Successful mobile apps usually have a clear purpose and provide a defined user experience extremely well. Coupling the functionality of the app with the functionality of the device is also beneficial. If it makes sense to use location data, motion detection, gestures, access to social networks, and date and time data, then do so (New Media Consortium, 2012). Ellis (2010) also challenges creators of apps to think about purpose: what are you trying to achieve through use of a mobile delivery platform?
Then there is content. This returns to the question of purpose. Why is a museum investing in making the product, and what content is needed to support it? Delivery of content via an app should not be thought of as publishing to a generic outlet but as targeting specific communities with niche interests and needs. A one-size-fits-all solution will not be as attractive as tailoring content to fit the user (Malde, 2013).
The apps described earlier share the same characteristics of having text content written by museum staff and making extensive use of images, and some also use video and/or audio. Preparing the content is likely to be one of the most laborious and time-consuming aspects of the process. In practical terms, a team of people will need to contribute, and tasks may include:
- Research and writing, then editing for voice, brevity, and style
- Digitising historic photographs or moving image footage
- Cropping images to meet design requirements
- New photography
- Recording audio or video, then editing and encoding
- Seeking copyright permissions for content, images, and other media not owned by the museum
Other considerations relate to presentation and are summarised well by Boiano, Bowen, and Gaia (2012). It is approximately twice as hard to read text on a mobile device as on a desktop screen (Nielson, 2012). People also scan rather than actually read, so the use of short paragraphs, headers, and lists is helpful for comprehension. Audio works well, but try to account for the environment in which the app will be used. Outdoors may be windy or have a lot of traffic noise, for example. Videos should be kept short, partly to keep a user’s attention, but also because of the points previously made about ‘presence’ and the desire to try to enhance the experience of a particular place, not interrupt it with an overly attention-demanding device.
Sometimes, the content is being repurposed from existing products or from an exhibition. In these cases, as Ed Rodley (2012) writes, simply having great content is not the key, nor is copying an original, successful presentation format. He cites an app called the Minds of Modern Mathematics, where the content was repurposed from a huge, wall-sized timeline at the Museum of Science in Boston. Rodley concludes that it was not the content per se that made the conversion to an app successful, but careful design. Good design, with clear modes of interaction supported by intuitive gestures, is vital to providing a satisfying rather than confusing user experience. It is also important to acknowledge that design conventions differ between device types and operating systems, so usability and interaction conventions need to be accounted for.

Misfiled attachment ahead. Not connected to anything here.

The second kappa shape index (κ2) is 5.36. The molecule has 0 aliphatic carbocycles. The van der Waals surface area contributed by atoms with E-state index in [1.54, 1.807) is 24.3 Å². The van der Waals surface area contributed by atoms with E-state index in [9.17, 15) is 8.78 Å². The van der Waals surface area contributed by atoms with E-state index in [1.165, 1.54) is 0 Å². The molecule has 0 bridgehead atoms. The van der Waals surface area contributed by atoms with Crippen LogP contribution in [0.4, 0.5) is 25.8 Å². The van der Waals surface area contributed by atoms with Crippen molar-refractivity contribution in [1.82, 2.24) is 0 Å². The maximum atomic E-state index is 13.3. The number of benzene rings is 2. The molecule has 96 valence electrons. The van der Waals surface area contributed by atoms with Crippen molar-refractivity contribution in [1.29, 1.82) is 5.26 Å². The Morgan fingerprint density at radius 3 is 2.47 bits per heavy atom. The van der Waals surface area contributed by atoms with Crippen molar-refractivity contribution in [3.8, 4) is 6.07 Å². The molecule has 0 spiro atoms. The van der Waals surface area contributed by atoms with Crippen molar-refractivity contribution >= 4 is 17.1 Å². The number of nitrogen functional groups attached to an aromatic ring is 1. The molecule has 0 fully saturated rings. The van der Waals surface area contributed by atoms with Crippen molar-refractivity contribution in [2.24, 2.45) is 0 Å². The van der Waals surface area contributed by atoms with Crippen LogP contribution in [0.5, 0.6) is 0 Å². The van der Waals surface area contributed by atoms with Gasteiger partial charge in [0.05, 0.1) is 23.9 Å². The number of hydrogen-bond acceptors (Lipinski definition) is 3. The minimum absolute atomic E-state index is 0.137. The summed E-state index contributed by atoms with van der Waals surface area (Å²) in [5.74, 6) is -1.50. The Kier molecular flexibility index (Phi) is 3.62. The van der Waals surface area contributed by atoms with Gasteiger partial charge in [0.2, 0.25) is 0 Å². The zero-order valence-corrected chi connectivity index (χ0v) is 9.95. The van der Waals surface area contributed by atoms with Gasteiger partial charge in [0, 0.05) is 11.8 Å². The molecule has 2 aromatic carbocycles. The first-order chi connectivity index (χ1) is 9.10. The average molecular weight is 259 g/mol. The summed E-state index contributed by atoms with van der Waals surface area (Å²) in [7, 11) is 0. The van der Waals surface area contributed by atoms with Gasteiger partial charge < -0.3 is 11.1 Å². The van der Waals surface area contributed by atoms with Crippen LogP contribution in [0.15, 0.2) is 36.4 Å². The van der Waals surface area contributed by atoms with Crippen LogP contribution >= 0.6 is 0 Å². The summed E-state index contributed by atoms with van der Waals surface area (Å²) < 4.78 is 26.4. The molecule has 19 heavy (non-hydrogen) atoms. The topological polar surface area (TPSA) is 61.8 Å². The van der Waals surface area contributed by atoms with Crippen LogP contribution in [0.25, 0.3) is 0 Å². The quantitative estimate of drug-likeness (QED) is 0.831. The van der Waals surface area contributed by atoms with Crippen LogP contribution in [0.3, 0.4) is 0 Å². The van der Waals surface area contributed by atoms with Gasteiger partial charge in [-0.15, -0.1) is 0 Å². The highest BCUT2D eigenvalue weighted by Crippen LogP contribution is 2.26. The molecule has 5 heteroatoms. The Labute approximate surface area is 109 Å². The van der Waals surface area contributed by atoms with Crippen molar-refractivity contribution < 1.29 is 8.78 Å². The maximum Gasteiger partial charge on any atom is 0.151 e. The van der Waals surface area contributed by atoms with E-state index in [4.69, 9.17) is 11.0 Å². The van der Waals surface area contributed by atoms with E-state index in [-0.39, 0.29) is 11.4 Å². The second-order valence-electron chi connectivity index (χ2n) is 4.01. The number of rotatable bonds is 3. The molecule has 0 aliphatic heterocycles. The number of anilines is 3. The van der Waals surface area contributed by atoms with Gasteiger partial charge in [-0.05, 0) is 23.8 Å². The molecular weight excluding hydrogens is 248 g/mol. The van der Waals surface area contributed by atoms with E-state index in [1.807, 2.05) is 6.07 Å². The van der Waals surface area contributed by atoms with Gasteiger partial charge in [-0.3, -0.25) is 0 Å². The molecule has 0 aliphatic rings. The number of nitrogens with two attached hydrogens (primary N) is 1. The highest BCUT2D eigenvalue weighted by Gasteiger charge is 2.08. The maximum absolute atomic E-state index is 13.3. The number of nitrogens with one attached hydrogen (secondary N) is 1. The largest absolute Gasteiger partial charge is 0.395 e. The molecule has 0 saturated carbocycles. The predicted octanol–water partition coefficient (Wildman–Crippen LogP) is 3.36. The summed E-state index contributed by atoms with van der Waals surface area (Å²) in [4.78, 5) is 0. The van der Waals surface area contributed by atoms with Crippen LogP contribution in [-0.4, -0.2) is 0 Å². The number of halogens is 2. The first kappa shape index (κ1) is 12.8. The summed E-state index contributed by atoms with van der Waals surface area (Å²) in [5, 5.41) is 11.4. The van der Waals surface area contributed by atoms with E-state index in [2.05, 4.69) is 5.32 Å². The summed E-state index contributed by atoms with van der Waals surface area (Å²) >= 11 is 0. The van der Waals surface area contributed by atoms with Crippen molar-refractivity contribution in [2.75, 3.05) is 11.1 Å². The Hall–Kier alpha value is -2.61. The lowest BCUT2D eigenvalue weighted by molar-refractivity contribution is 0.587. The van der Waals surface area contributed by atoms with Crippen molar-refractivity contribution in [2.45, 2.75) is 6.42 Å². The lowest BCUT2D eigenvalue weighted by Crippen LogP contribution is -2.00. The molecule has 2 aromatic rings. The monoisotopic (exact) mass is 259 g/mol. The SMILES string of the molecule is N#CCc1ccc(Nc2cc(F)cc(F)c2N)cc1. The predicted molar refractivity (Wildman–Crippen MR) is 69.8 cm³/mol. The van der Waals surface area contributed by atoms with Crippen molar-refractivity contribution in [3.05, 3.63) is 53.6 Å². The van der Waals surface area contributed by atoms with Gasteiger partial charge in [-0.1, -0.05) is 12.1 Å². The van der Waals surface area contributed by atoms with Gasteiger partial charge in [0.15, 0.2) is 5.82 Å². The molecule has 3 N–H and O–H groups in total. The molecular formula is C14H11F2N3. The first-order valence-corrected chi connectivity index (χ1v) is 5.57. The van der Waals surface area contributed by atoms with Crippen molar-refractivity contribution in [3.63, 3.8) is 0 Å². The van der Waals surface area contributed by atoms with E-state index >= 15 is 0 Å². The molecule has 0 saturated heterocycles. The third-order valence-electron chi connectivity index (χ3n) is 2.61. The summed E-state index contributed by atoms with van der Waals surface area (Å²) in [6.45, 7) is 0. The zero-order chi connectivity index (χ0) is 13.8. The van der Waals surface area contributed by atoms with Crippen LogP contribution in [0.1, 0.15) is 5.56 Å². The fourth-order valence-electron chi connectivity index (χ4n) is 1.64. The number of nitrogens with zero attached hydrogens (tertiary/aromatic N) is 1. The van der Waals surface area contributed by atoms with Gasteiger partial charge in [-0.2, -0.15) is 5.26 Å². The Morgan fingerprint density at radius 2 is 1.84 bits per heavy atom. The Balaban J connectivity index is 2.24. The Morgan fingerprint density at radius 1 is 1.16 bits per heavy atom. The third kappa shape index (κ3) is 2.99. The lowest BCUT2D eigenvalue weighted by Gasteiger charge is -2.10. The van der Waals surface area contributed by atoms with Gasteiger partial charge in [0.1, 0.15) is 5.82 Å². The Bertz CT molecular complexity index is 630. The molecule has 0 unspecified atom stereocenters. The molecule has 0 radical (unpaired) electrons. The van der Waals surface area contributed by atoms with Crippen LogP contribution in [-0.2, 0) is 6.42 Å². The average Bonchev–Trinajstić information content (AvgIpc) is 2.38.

The final point is that making your app and successfully publishing it, or going live with your mobile website, isn’t the end of the process. Templeton (2012) reminds us that, “A common mistake is to blow the whole budget on production and forget the essential role of marketing.” Having your product featured in store promotions or receiving reviews in the media will certainly create short-lived download spikes, but ultimately you need a longer-term marketing strategy (Earnshaw, 2012). And although the product is digital, that marketing strategy should involve offline marketing and advocates such as museum staff, members, and, hopefully, your colleagues.
There are many other points for consideration in how to develop an app. Good reference material on what to consider can be found in Sherrin and Wallis (2012); Boiano, Bowen, and Gaia (2012); and Ellis (2010), who gives an extremely comprehensive overview of what to consider.
Museums are full of rich content and dedicated specialists making it. The outcomes of museum research can be presented in many ways, and the use of mobile devices as a mechanism for content delivery provides another way to engage with people. Users of museum content on mobile devices might also be museum visitors, but equally might be interested in the reputation of museums as places to go for good and reliable information. Producing content for mobile devices that doesn’t require a visit to a museum venue is worthwhile and gets museum information out to people wherever they, and their device, are at.
Thanks go to the fantastic staff I work with at Museum Victoria—the Field Guide teams past and present of Simon Sherrin, Ajay Ranipeta, Michael Mason, Nicole Kearney, Simon O’Shea, and Simone Downey; and the MV Tours team, particularly Charlotte Smith and Jen Brook. Without all of your contributions, no apps would ever have been produced. Thanks also to Nick Tapp for excellent editing of the manuscript.